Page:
Dissertation Abstracts

Risk perception and digital surveillance among American college students

Author: Veronica Moretti, morettivero@gmail.com
Department: Sociology and Business Law
University: Bologna, Italy
Supervisor: Antonio Maturo
Year of completion: In progress
Language of dissertation: Italian

Keywords: Risk , Surveillance , American campus , technology
Areas of Research: Risk and Uncertainty , Sociology of Risk and Uncertainty

Abstract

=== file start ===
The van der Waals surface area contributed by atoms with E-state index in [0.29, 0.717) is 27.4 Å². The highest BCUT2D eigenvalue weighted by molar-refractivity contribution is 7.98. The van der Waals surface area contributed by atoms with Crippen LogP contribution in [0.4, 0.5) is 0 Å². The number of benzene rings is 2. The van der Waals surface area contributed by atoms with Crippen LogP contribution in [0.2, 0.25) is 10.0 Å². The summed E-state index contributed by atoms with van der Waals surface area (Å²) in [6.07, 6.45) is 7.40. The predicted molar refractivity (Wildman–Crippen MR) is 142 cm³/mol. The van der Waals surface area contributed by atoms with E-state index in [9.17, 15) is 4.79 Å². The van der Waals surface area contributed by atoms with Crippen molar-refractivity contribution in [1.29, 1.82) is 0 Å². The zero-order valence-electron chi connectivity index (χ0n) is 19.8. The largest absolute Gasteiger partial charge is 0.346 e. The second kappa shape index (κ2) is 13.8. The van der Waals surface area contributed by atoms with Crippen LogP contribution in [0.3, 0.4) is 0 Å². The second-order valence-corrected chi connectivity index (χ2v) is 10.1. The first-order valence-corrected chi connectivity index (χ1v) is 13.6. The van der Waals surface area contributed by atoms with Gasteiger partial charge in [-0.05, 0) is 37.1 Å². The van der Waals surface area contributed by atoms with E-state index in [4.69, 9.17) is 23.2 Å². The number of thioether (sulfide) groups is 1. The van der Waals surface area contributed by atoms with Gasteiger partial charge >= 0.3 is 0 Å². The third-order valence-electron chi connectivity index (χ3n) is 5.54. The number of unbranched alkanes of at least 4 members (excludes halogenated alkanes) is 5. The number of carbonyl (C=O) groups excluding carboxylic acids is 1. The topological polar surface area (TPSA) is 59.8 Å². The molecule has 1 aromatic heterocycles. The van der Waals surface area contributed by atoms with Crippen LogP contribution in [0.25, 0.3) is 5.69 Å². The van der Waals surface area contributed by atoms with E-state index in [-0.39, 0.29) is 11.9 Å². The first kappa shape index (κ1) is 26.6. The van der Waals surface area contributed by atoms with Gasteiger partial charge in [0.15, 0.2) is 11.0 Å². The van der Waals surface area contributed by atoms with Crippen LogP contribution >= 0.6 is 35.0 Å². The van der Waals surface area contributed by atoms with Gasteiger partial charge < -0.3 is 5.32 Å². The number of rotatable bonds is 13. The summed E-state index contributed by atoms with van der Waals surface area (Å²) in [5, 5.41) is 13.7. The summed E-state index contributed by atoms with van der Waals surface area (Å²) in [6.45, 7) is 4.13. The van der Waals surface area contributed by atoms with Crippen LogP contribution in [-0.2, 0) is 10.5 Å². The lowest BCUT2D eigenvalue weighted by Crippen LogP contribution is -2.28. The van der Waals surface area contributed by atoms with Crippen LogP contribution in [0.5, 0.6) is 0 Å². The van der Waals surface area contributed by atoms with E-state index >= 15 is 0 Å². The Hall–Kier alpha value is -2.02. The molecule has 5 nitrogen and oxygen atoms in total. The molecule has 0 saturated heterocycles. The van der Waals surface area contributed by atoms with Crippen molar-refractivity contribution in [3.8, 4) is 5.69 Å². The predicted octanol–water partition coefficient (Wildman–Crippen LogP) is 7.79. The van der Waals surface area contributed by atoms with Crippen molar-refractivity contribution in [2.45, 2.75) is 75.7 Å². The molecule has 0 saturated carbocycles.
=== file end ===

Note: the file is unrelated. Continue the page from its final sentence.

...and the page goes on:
Introduction: Within each American university campus, a Department of Public Safety (DPS) is designated to send students emails whenever a crime is committed on campus or in the surrounding area. The aim of this service is to provide an adequate awareness of such criminal activity. This PhD research sought to investigate the extent to which information sharing about criminal events through new technology devices (including apps and emails) may alter risk perception and may increase digital surveillance practices in American university campuses. Theoretical framework: Nowadays, digital technologies have expanded the opportunities for people to access and share information (Lupton, 2015) and this condition might lead to see the future much less safe than before (Beck, 1986). The theoretical framework is based on two concepts: risk and surveillance. Hypothesis: My hypothesis is that these crime-alert methods may represent a new and different type of control exercised by the DPS itself. Indeed, reporting criminal incidents through an apparently innocuous service - e-mail - may imply powerful and widespread surveillance. Aside from the selectivity involved in deciding what to communicate or not, crime alerts may give rise to some form of control over the user's perception. Methodology: The sample was composed of American university undergraduates students, as they spend significantly more time on campus than any other student group. The data was collected on two specific campuses. Different research methods were used in the data collection process, and for this reason they are referred to as mixed methods. Specifically, the data was collected through a questionnaire and interviews. Quantitative data collection was carried out both in the traditional way (printed questionnaire) and through an online form done using Qualtrics software. Qualitative techniques were used both in the exploration phase of questionnaire construction and during research. Findings: Some preliminary comments regarding the correlations of variables can be made. First of all, students from the two universities show some different responses, especially in regard to the use of technologies and the degree of conditioning caused by crime alerts. Although they received the same alerts and information, difference were noticed in regard to risk perception and trust in the reporting system between those who classified themselves as belonging to the low income categories and groups that classified themselves as belonging to the mid and upper income categories. The First Gen group (i.e. first college student of the family) had a significantly higher perception of risk than the other groups. Conclusion: In general, this email service focuses on only some types of crime and not on others (e.g. sexual harassment and violence goes largely unreported), and this may reveal a new and different type of control exercised by the universities’ department of public safety. In addition, informing students about criminal incidents through e-mail’s could be perceived powerful and widespread surveillance. This is rarely questioned because purported crime prevention measures are usually seen as more justified than other types of monitoring and information release.

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